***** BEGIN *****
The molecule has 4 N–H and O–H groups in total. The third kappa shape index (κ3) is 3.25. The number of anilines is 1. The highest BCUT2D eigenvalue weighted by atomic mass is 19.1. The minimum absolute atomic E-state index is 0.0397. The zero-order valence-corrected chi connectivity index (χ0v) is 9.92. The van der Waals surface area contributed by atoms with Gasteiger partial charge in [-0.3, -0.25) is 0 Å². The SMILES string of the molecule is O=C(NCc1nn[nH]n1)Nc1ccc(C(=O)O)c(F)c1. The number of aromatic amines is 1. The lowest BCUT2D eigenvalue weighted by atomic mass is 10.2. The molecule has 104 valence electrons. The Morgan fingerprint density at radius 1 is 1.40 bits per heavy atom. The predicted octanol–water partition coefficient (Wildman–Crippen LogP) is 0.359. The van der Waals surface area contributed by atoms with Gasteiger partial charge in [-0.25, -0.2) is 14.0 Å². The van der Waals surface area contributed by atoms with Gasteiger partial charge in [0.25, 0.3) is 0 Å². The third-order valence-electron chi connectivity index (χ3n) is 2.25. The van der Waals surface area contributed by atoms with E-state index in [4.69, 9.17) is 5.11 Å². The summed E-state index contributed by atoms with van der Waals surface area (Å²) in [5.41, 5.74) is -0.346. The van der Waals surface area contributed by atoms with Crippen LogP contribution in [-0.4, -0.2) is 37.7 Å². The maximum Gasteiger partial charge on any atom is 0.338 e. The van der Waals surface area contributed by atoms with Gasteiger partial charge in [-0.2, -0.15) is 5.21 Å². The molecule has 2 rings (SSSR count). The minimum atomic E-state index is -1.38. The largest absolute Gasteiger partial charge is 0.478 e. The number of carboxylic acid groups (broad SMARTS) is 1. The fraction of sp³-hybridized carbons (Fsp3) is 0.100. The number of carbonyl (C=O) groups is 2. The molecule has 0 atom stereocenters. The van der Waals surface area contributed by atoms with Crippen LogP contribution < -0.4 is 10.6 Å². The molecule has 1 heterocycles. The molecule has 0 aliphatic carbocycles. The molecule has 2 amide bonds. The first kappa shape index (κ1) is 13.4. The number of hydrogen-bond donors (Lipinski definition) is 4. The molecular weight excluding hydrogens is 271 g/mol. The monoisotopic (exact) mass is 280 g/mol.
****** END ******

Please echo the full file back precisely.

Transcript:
The molecule has 4 N–H and O–H groups in total. The third kappa shape index (κ3) is 3.25. The number of anilines is 1. The highest BCUT2D eigenvalue weighted by atomic mass is 19.1. The minimum absolute atomic E-state index is 0.0397. The zero-order valence-corrected chi connectivity index (χ0v) is 9.92. The van der Waals surface area contributed by atoms with Gasteiger partial charge in [-0.3, -0.25) is 0 Å². The SMILES string of the molecule is O=C(NCc1nn[nH]n1)Nc1ccc(C(=O)O)c(F)c1. The number of aromatic amines is 1. The lowest BCUT2D eigenvalue weighted by atomic mass is 10.2. The molecule has 104 valence electrons. The Morgan fingerprint density at radius 1 is 1.40 bits per heavy atom. The predicted octanol–water partition coefficient (Wildman–Crippen LogP) is 0.359. The van der Waals surface area contributed by atoms with Gasteiger partial charge in [-0.25, -0.2) is 14.0 Å². The van der Waals surface area contributed by atoms with Gasteiger partial charge in [0.25, 0.3) is 0 Å². The third-order valence-electron chi connectivity index (χ3n) is 2.25. The van der Waals surface area contributed by atoms with E-state index in [4.69, 9.17) is 5.11 Å². The summed E-state index contributed by atoms with van der Waals surface area (Å²) in [5.41, 5.74) is -0.346. The van der Waals surface area contributed by atoms with Crippen LogP contribution in [-0.4, -0.2) is 37.7 Å². The maximum Gasteiger partial charge on any atom is 0.338 e. The van der Waals surface area contributed by atoms with Gasteiger partial charge in [-0.2, -0.15) is 5.21 Å². The molecule has 2 rings (SSSR count). The minimum atomic E-state index is -1.38. The largest absolute Gasteiger partial charge is 0.478 e. The number of carboxylic acid groups (broad SMARTS) is 1. The fraction of sp³-hybridized carbons (Fsp3) is 0.100. The number of carbonyl (C=O) groups is 2. The molecule has 0 atom stereocenters. The van der Waals surface area contributed by atoms with Crippen LogP contribution < -0.4 is 10.6 Å². The molecule has 1 heterocycles. The molecule has 0 aliphatic carbocycles. The molecule has 2 amide bonds. The first kappa shape index (κ1) is 13.4. The number of hydrogen-bond donors (Lipinski definition) is 4. The molecular weight excluding hydrogens is 271 g/mol. The monoisotopic (exact) mass is 280 g/mol.